7 Methods of Grazing
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Owning and operating a ranch leaves you with responsibility for your livestock at all times. Fortunately, the grazing enterprise is flexible. This leaves you with various grazing options to make your farm the most efficient and effective. Whether you are a part-time farmer with a few cows or a full-time rancher, grazing is often the most preferred method of feeding your animals.
As the sustainability movement continues to flourish, the need for managed grazing is all the more critical. Grazing systems manage the interaction between livestock, plants and soil, and there’s a need to find a balance to get the best results. A successful and environmentally conscious grazier will use various grazing methods to keep their pastures and plants growing and to meet the different dietary needs of their animals.
There is no one way to manage grazing to be successful, but when done correctly for the location and herd, it can assist farmers in achieving their objectives, like boosting production and reducing costs. Here are seven methods of grazing to consider.
1. Rotational Grazing
Rotational grazing is a common approach to sustainable grazing. It involves the division of a large pasture into two or more smaller paddocks, and the grazing between them is in a planned sequence. As the herd grazes in some paddocks, the other paddocks have a chance to rest and regenerate. Often, rotational grazing reduces to shifting animals from one paddock to another based on time schedules rather than in response to forage regrowth rates.
2. Strip Grazing
Another grazing method is called strip grazing. Strip grazing often involves a movable electric fence that helps guide and push cattle along a strip of land. This can make the forage last longer because you can make them graze what you want them to feed for a short period. Usually, no back fencing is in place for this type of grazing, so farmers will start in an area nearest to the water source to reduce waste.
3. Continuous Grazing
In continuous grazing, animals have access to a particular land area without restrictions or interruptions throughout an entire year or just part of the grazing season. It mimics natural grazing, which is part of regenerative agriculture. All of the gates in the farm are open for all herds to eat forage as they please. This can encourage livestock only to eat the best forage possible, which is why this grazing method is often used for racehorses and dairy cows.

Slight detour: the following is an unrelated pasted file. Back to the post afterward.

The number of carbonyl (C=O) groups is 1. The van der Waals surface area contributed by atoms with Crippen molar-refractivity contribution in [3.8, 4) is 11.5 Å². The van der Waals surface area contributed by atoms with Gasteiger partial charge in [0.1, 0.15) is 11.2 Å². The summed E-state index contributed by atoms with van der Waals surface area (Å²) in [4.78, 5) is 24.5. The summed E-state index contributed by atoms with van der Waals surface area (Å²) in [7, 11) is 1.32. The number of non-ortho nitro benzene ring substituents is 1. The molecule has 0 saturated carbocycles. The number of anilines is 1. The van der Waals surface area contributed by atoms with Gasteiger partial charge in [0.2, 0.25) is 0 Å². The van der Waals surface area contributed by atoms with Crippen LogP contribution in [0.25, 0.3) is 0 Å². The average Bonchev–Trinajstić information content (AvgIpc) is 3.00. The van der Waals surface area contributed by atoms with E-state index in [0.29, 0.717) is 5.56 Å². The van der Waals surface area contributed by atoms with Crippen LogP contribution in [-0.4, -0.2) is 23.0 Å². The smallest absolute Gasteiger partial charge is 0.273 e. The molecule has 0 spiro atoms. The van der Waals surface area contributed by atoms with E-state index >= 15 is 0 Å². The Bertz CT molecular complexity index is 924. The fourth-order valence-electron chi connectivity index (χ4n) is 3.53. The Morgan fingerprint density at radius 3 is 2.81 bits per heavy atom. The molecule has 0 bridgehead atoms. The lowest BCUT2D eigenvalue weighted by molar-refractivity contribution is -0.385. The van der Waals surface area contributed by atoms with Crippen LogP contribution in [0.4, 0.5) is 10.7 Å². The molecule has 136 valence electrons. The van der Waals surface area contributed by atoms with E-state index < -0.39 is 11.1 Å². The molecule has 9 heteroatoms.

4. Creep Grazing
Creep grazing works best if you have both smaller and larger livestock, like a herd of sheep or goats and cattle. It also works well for a mixture of younger and older livestock. The smaller and younger animals have access to a higher quality pasture utilizing a small creep gate. This especially helps younger animals supplement their mother’s milk, reducing energy requirements for the mother cows.
5. Forward Grazing
Forward grazing involves two groups of livestock in one paddock, one group directly following the other. The first group usually consists of animals with higher nutritional requirements, like growing calves and animals with dietary needs. This allows the first group to forage more selectively. The second group follows the first and has lower nutritional requirements. They feed on any leftovers from the first group.
6. Mob Grazing
Mob grazing is a method of ultra-high-density grazing that involves a large concentration of animals grazing a specific, small area for a short time. The ratio is anywhere from 100,000 to 500,000 pounds per acre. Animals are moved between regions multiple times per day with more extended rest periods. With this method, the farmer allows the animals to graze the paddocks up to about three times per year, and the animals are forced to eat everything.
7. Mixed Grazing
Mixed grazing, also known as multi-species grazing, allows livestock of different species to graze together on the same pasture either as one herd or using the forward grazing method. Different types of livestock enjoy different types of forage. This is a great way to control weeds and other undesirable plants that cattle or horses may not eat. It also increases the utilization of the land so you can make the most out of it.
Overall, the goal of grazing is to make it as sustainable as possible. You have to know your land and livestock forage requirements well and find a balance between the animals, soil and plants. Rotating pastures, allowing grazing areas to renew, building native grass populations and supplementing with feed are all excellent sustainable grazing practices. Find what works best for you, your livestock and your land to make it the most sustainable, efficient and productive.
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About the author
Steve is the Managing Editor of Environment.co and regularly contributes articles related to wildlife, biodiversity, and recycling. His passions include wildlife photography and bird watching.